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October 2000


A look at a Germany under Roman rule

Rosenheim’s exhibition center, Lokschuppen, is a somewhat curious semicircular building with austere brick walls.It started its career as an engine shed in 1858, became storage space for the city in 1876 and was turned into a modern cultural center in 1988.
Since then, the edifice has housed a number of fascinating shows, with topics ranging from dinosaurs and whales to a historically oriented trilogy organized by the State of Bavaria and the City of Rosenheim: “The Bavarians” (1988), “The Celts” (1993) and now “Römer — zwischen Alpen und Nordmeer” (“The Romans — Between the Alps and the North Sea”).
From the outside, the Lokschuppen museum still has something of a 19th-century industrial air about it. Once inside, the visitor is transported back to the year 15 BC via three legions of tin soldiers.Roman soldiers fight their way through the eerie shadows of a forest covered with frost and snow. With the Alps at their backs, they forge ahead into the hostile and barbaric world of the Germanic tribes.For the viewer, the 20-m-long showcase is the beginning of an intriguing journey through 400 years of Roman rule in the Germanic area between the Alps and the North Sea.
The Roman conquest of the Germanic territory was not always easy. The toy soldier display conveys just how awesome the highly proficient, professional army of Rome must have appeared to its enemies. Still, when trying to make the Germanic tribes east of the Rhine pay tribute to the Roman emperor, this powerful army was ambushed and defeated by the Teutons in AD 9. Most of the artifacts in the museum’s first section come from the military camps established by the Romans during the conquest. These include weapons and elaborate parade armor as well as articles of everyday life, such as fishing tackle or a marvelous blue glass cup, which somehow made its way from Syria to the military base at Kempten, probably as a souvenir of a soldier who sojourned in the East.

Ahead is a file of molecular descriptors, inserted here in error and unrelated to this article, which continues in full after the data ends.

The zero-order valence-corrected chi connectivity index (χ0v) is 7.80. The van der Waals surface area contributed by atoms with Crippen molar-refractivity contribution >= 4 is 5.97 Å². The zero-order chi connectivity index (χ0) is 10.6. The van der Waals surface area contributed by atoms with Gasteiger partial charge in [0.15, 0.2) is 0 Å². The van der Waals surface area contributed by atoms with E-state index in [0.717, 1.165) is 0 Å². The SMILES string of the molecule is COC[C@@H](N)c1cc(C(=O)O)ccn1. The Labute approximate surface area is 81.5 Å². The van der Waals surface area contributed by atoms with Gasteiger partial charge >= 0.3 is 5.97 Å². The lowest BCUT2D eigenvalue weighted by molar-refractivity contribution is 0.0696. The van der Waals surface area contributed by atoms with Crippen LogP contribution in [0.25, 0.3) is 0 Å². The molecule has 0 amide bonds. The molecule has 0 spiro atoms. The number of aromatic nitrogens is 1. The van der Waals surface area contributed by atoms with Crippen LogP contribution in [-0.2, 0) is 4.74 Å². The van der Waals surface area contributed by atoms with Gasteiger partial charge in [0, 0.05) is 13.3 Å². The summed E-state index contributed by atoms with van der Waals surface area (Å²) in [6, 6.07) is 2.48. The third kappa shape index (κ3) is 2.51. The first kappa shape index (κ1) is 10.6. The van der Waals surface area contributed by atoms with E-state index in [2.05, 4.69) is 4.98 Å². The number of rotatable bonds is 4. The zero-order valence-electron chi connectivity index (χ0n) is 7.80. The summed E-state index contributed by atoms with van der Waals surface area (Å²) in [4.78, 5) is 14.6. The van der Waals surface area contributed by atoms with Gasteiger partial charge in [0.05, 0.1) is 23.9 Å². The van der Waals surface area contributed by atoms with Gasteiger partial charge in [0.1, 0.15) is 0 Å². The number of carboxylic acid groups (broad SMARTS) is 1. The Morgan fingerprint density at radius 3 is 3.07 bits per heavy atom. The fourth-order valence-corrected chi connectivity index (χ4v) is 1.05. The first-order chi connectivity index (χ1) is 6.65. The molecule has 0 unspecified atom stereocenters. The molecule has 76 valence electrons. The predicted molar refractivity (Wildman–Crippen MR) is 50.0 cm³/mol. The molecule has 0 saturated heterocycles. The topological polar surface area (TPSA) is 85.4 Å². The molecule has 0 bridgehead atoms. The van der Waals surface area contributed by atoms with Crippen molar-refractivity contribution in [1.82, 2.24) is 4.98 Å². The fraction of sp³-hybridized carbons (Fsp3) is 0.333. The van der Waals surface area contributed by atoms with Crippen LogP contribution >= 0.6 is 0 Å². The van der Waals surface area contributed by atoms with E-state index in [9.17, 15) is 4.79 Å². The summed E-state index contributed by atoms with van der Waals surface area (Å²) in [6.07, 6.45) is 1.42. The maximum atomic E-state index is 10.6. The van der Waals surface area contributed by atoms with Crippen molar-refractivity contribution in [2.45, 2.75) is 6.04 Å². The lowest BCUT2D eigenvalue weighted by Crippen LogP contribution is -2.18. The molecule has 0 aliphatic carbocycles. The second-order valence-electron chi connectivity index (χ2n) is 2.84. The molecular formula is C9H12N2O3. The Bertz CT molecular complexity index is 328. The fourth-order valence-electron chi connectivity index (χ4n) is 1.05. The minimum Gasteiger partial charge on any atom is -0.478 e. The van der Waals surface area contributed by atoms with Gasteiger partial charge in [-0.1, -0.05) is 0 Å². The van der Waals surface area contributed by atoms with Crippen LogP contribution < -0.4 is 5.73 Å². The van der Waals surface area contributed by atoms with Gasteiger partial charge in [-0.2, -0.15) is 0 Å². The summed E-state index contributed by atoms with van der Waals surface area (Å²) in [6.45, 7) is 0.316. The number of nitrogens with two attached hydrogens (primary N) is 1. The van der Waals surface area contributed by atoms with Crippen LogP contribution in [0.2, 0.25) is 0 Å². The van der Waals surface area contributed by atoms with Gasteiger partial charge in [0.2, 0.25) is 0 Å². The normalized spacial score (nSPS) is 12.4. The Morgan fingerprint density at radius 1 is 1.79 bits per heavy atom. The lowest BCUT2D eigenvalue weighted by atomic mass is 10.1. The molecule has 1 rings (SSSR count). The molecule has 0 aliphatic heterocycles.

All Roman settlements had a so-called forum, a central area where markets and public meetings were held. The pillar of Jove, or Jupiter, the supreme god in Roman mythology, marks the center of the forum re-created at the Lokschuppen.This pivotal point of the community is creatively brought to life with the help of life-size houses and shop fronts, where everyday items are on display. Almost everything can be found there, from a traveler’s sundial to an exquisite collection of pins — an important accessory at a time when the button had not yet been invented. Next to the shops is a public kitchen complete with all kinds of Roman food, pottery and, of course, the statuettes of the house gods worshiped in Roman religion. As poorer families did not have fireplaces then, public houses and so-called tavernae were of vital importance. In tavernae, said the writer Juvenile, one would meet “murderers, sailors, thieves and slaves.”
Much of what we know about Roman life today comes from excavated graves. The burial offerings tell us not only about the social standing of the deceased — as seen in a display of the grave contents of a wealthy woman from Wehringen — but also about his or her profession. Medical instruments found in a dentist’s grave, for instance, illustrate just that.
Another highlight of the exhibition is the section on cult and religion, especially the life-size reconstruction of a Mithras shrine, with its two-sided painted altar and its splendid ceiling.The Mithras cult was the chief rival to the newly emerging religion of Christianity. The Roman emperors Commodus and Julian were initiates of Mithraism, and in 307 Diocletian consecrated a temple on the Danube River to the Indo-Persian sun god Mithra, “protector of the empire.” The mystical quality of the religion takes on an almost tangible form in the quiet atmosphere of the shrine displayed here. How extensive this empire was becomes apparent when you take a closer look at the tabula peutingeriana, a map of the most important roads of the Roman world. Schematic and distorted, the map is a challenge, even to the experienced mapreader!
What makes this exhibition a special experience — in addition to the fact that the objects on display are carefully and sensibly chosen and presented in a well-structured way — is that it involves all the senses. From the uneven tilt of the floor to the background music to the collection of Roman helmets to try on — everything invites you not just to look at the past from a distance, but to travel through it.

“Romans – Between the Alps and the North Sea,” until Nov. 5, Lokschuppen, Rathausstr. 24, Rosenheim, Tel. (08031) 365 90 36. Fri.-Wed. 9-18, Thurs. 9-20. Hourly trains to Rosenheim from Munich. By car: A8 Munich – Salzburg. Further information (in German), at

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